If there were only a crystal ball that could tell if a new recruit was going to become an effective teacher, so many seemingly intractable problems would be solved. But until that crystal ball is invented, states and districts continue to look for ways to make better predictions. The latest strategy is performance-based assessments, licensure tests that aim to measure what new teachers are actually able to do. Ever so trendy, California is at the center of the craze with its "Teacher Performance Assessment (TPA)"--a prelicensing measure that requires teacher candidates to submit teaching artifacts that "prove" their ability to plan for, review, and respond to student needs.
Nineteen states, as part of the Teacher Performance Assessment Consortium, are ready to jump on the bandwagon, but does the TPA really separate wheat from chaff among prospective teachers? That question remains unanswered. There are plans by researchers to examine data from California's recently completed pilot to determine if the TPA is comparable to other teacher tests, as well as plans to explore if TPA scores are predictive of student achievement.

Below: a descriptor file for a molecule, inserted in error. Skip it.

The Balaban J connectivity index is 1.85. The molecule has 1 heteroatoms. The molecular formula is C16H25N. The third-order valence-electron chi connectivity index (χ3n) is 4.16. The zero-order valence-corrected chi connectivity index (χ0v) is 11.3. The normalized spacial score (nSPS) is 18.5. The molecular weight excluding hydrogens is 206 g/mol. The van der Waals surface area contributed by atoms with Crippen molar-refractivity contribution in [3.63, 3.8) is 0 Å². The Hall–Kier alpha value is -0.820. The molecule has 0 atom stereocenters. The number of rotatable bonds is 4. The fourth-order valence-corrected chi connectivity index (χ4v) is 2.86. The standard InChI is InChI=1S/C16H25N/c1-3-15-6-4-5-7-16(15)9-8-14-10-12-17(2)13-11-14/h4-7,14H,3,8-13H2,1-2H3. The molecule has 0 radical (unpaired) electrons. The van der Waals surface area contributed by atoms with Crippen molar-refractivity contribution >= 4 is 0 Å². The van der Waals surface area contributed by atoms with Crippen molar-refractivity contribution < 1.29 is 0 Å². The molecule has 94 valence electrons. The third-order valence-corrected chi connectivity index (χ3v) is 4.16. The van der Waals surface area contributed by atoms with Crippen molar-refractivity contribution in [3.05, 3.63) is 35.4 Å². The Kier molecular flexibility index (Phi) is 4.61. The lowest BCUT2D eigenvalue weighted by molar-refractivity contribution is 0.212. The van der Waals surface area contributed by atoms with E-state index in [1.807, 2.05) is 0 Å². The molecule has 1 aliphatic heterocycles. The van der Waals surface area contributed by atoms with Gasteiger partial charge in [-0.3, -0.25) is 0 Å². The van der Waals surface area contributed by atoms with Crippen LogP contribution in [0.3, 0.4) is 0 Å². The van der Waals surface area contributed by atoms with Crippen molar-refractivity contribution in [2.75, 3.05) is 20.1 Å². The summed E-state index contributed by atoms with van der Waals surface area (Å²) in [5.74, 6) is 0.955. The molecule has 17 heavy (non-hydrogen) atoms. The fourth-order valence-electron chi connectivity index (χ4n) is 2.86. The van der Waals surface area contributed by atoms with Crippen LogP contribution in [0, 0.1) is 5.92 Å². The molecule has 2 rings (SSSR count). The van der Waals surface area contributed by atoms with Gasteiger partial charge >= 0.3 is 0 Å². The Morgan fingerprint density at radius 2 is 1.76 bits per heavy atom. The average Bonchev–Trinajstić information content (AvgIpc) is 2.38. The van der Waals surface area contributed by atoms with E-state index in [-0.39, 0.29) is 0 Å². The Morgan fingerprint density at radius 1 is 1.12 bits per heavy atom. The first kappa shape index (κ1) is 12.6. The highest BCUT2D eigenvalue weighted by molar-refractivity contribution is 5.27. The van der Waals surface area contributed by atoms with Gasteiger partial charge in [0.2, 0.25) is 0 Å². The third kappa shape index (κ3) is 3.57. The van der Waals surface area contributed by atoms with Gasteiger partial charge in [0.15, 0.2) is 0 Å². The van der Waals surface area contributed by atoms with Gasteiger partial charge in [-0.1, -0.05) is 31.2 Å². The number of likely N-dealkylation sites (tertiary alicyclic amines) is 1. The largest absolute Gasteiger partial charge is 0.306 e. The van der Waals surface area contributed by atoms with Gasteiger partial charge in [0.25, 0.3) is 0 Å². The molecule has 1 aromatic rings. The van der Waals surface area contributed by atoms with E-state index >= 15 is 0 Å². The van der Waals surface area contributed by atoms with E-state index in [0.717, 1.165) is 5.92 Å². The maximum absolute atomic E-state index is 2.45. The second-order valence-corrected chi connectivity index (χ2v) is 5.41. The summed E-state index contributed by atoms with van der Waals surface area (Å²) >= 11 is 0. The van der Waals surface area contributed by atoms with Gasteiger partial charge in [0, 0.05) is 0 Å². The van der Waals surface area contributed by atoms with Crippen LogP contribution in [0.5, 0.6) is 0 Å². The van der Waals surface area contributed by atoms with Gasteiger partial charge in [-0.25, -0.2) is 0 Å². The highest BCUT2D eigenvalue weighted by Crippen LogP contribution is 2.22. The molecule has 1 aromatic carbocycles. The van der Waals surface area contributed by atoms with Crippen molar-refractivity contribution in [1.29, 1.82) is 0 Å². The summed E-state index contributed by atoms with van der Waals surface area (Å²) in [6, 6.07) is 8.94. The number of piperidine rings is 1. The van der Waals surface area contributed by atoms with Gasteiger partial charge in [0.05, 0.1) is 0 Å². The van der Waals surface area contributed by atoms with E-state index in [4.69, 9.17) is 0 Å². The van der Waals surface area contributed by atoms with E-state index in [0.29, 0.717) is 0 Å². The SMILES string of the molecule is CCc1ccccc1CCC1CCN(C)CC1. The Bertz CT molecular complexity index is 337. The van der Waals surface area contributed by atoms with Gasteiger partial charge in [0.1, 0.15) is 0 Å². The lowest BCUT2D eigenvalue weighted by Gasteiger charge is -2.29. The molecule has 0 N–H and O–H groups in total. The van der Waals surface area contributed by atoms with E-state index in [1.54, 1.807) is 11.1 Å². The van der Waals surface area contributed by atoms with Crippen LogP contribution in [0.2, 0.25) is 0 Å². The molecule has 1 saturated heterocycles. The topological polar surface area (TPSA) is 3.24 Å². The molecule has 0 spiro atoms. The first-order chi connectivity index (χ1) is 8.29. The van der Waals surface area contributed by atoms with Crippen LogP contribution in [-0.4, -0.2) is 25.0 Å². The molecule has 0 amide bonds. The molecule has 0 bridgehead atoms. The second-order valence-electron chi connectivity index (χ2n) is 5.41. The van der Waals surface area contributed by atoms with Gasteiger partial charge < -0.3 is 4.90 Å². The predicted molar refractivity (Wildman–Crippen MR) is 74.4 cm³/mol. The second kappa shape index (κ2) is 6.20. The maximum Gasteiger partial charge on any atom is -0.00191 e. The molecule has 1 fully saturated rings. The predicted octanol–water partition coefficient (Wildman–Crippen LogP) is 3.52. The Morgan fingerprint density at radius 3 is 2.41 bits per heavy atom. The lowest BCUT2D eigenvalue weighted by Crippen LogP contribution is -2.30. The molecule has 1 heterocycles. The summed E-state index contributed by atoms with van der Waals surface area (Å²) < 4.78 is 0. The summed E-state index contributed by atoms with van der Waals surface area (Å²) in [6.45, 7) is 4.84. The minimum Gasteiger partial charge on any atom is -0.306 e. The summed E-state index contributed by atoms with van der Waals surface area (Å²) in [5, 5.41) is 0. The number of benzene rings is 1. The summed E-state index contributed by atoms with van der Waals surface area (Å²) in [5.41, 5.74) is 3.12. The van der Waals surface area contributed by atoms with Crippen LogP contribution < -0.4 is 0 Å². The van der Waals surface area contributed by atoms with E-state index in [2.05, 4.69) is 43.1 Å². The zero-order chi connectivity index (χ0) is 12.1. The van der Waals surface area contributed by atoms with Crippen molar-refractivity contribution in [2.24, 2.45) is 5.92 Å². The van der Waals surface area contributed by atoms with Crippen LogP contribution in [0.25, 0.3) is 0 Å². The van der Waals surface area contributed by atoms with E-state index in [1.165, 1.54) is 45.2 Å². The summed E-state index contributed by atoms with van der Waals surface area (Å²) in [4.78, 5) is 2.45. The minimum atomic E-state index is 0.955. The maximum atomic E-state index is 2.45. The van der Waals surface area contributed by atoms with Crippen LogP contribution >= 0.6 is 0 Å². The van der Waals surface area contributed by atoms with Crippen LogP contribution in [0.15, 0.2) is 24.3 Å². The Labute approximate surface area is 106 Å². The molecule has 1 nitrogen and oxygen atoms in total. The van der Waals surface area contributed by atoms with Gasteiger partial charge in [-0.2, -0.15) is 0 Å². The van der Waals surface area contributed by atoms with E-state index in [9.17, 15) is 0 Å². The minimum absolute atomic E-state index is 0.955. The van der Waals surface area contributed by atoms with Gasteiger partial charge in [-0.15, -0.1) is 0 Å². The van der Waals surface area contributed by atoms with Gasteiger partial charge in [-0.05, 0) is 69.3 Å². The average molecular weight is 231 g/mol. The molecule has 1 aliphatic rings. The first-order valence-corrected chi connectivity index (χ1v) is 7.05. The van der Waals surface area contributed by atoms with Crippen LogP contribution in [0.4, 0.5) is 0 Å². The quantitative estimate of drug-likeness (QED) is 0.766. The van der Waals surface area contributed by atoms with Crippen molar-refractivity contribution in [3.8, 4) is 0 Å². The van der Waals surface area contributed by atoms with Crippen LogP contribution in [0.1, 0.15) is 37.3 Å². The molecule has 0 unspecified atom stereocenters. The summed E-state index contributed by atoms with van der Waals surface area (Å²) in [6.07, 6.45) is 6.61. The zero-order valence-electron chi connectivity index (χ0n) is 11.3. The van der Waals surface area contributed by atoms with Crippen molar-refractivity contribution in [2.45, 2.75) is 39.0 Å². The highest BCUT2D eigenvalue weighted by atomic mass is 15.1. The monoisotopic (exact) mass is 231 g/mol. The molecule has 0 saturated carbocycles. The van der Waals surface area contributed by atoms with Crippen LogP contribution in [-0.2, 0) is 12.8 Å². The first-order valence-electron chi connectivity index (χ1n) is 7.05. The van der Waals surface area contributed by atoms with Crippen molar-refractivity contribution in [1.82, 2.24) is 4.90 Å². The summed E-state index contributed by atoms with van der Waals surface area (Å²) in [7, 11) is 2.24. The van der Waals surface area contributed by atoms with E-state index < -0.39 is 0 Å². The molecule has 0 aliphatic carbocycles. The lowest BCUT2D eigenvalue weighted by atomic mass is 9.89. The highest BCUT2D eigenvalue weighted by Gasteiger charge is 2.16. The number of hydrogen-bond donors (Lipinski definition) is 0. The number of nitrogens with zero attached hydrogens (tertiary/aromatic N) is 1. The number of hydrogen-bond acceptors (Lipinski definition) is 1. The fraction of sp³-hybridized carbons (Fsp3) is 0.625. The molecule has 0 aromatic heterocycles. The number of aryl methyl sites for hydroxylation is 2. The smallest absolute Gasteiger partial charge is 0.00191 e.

A handful of states have even committed themselves to the TPA through legislation, and several others have pledged to come on board if the pilot proves the assessment to be valid. But there appears to be little evidence (available publicly, at least) that the TPA is a useful screen. The two states that currently require the Praxis III performance-based assessment report pass rates of about 99 percent. Given that it takes significant resources to administer a performance-based assessment, a test that nearly every teacher passes is of questionable value.
Perhaps Edward Crowe of the Woodrow Wilson National Fellowship Foundation said it best: "If [the assessment] doesn't support accountability for individual teachers, if they're going to report 96 percent pass rates, and if weak programs in these states aren't forced out of business, then I would say we haven't gotten anything better from this."